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How being a cool mum can create a lasting bond with your kids

By Jane Graham

My friend Martin takes great pride in hating the things his teenage children love. He says it's part of his job as a parent, along with embarrassing them by greeting them by baby nicknames like "Schnooglepuss" and "Little Chicken" when they're with their friends.

"They don't want me singing along to Taylor Swift, or sitting down to watch MTV with them," he assures me. His view is that they thank God for the generation gap which locks mums and dads out of adolescent subculture, glorying in a vocabulary and reference points unknown to anyone over 30.

As an added bonus, he boasts, he doesn't have to watch kids' movies, or find out how Instagram works. He only has to listen to enough One Direction to come up with a few withering put-downs - last week he told his nine-year-old daughter that Harry Styles looked like the kind of chap who only leaves his caravan to pee in a hedge.

I have some sympathy with his argument, though I suspect its motivations stem more from laziness than a bestowing of respectful independence for his kids.

But while I certainly don't want to be the "best friend mum" of my teenage daughter, and never stick around for more than a quick "hello" when her gang come round, I'm more and more persuaded that making an effort to share, and praise, the passions of my children has brought us closer, and will serve our relationship long into their adulthood.

Firstly, there's the simple fact of safety in the knowledge of teenage habits online. Parents must put the time in to get familiar with Snapchat, Instagram and Facebook.

They have to keep an eye on who their kids are talking to, and what about, no matter how mind-numbing (prepare for long lines of hearts and grinning emojis; try not to despair for the future of the human race).

Among the quoted song lyrics and who-fancies-who gossip, you may, as another shell-shocked friend of mine did recently, discover your 13-year-old is planning to hook up with a boy she's been sending provocative photos of herself to, at his repeated insistence.

My friend, who felt she had a close relationship with her daughter, felt betrayed at the revelation of such secrecy, but the truth is, none of us divulge everything to anyone. It's not a betrayal, it's just human nature.

Equally important is the mutual understanding that can come from sharing love for a book, a song, or a film. As novelist and ex-teacher Sarah Pinborough wrote recently, there may be no better way of getting to the heart of how your teenager feels than reading The Fault in Our Stars and crying along with him/her when you talk about it.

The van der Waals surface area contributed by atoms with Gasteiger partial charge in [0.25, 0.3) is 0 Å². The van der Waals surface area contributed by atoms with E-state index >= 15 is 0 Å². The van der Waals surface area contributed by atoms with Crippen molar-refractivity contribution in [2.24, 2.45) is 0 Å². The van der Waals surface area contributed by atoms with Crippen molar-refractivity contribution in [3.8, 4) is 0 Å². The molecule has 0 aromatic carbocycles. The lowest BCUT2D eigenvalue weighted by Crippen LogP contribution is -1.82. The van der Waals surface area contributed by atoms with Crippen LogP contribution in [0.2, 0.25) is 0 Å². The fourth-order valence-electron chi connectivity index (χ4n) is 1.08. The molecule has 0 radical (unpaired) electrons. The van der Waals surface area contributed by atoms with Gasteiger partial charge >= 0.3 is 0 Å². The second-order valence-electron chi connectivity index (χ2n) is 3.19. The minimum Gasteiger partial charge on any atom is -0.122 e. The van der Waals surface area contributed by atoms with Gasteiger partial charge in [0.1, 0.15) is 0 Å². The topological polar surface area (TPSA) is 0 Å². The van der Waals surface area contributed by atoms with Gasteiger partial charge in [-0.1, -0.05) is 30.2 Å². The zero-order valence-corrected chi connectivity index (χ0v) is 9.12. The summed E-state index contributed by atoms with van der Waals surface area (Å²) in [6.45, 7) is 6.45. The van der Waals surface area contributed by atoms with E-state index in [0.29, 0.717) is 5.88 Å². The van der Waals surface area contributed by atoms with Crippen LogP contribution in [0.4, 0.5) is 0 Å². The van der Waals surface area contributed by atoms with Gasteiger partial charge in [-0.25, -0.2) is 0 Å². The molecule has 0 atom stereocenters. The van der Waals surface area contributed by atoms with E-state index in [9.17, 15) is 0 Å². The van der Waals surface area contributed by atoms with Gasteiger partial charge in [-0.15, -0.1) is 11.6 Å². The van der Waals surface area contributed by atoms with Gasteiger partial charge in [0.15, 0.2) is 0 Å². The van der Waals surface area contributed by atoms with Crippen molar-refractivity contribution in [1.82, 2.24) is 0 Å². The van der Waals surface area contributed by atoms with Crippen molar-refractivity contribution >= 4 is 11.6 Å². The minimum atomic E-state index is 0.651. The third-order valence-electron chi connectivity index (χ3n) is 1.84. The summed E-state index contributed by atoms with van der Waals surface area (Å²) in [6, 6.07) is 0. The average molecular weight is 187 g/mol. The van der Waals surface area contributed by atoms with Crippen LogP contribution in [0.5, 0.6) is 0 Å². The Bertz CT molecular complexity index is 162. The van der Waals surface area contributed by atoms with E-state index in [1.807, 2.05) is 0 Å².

There may be no happier times than when you're both curled up on the sofa laughing at the idiocy of evil choreographer Abby Lee Miller on the reality TV trailer trash that is Dance Moms, or pirouetting together to the video for Chandelier.

It's not about faking interest to look like a cool mum, it's about looking for places where you really do converge, rather than collide.

And while you might imagine your kids enjoy rolling their eyes when you give their heroes a verbal kicking, I'd guess, if they retain any respect for you at all, it actually hurts a little. And probably nudges you just a bit further apart.

The downside with this approach is that you are regularly invaded by tablet-waving teenagers keen to show you the new Twenty One Pilots video.

There will be times when you'd rather scrub out a prison toilet. But it's a small price to pay for a bond you can't buy.

Timothy flooded by water gripes

It's always heartening when politicians show they're listening to their constituents, so three cheers for TUV man Timothy Gaston, the deputy mayor of Mid and East Antrim Council, who has demanded the removal of water manhole covers in Ballymena which feature both the word water and its Irish equivalent, "uisce".

Gaston claims he's been contacted by concerned Ballymena folk who want public money spent on new covers which exclude Irish speakers in the area.

If there are any Ballymena residents who approve of the Irish addition, or who think there are more pressing issues in the town, I'd advise they write to Timothy. He's obviously a man who likes to listen.

Focus on maths doesn't add up

I've long argued the school curriculum is out of date, lacking in imagination, and far too hung up on maths, a subject which (unlike arithmetic) ceases to be important for the vast majority of students within weeks of learning it.

I've never met anyone who agreed with me - I'm usually told that, even if you master a calculator one day, memorising calculus "trains the brain" (though there is no evidence for this).

So, thank you, Simon Jenkins, for your "controversial" view - aired this week - that maths is generally pointless; "charge the maths lobby with the uselessness of its subject and the answer is a mix of chauvinism and vacuity". Bravo.

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